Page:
Gov. Bill Lee will not propose a renewed extreme risk protection order bill when the Tennessee General Assembly returns in January.
Lee addressed the gun safety measure during a Monday event at which he and First Lady Maria Lee handed out free Thanksgiving meals to veterans in Nashville.
Prompted by a question from a Tennessee reporter, the governor said that while he won’t push for ERPO legislation — also known as red-flag laws — he is “looking for an opportunity in this next session to continue to work on public safety.”
Following March’s deadly Covenant School shooting in Nashville, Lee offered proposed language that would have allowed guns to be confiscated from someone for up to 180 days following a court ruling that the person was a risk to public safety based on their mental health. Lee’s proposal was met with Republican opposition prior to the start of an August special session ostensibly called to address gun reform. The special session resulted in little action related to gun violence or public safety.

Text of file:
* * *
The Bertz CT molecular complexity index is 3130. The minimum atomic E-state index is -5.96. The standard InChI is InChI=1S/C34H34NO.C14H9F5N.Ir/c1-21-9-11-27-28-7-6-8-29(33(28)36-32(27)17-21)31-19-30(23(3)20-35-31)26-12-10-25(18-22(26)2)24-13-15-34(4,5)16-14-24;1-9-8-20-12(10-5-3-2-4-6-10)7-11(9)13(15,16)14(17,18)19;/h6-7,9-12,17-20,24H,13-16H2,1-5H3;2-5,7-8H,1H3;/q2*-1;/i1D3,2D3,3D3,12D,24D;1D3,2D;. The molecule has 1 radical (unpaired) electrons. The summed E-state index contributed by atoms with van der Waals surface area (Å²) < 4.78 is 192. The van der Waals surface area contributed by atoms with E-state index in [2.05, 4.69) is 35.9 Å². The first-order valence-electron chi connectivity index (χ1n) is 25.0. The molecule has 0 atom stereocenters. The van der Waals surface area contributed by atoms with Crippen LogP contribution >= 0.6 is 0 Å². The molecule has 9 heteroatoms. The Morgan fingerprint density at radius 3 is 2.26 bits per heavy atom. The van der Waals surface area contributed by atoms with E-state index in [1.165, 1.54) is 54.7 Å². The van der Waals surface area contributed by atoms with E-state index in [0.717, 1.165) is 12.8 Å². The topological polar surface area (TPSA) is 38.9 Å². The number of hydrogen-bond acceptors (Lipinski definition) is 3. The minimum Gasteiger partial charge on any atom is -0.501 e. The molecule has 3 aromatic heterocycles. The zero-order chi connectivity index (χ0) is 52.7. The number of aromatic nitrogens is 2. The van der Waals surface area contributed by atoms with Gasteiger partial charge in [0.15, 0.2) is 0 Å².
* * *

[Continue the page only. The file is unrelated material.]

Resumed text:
“The special session produced a lot of bills that I suspect we’re going to see again in the regular session to look at ways to provide a safer environment in Tennessee,” Lee said. “The General Assembly is very interested in that. “We should never stop talking about public safety, and I suspect we won’t.”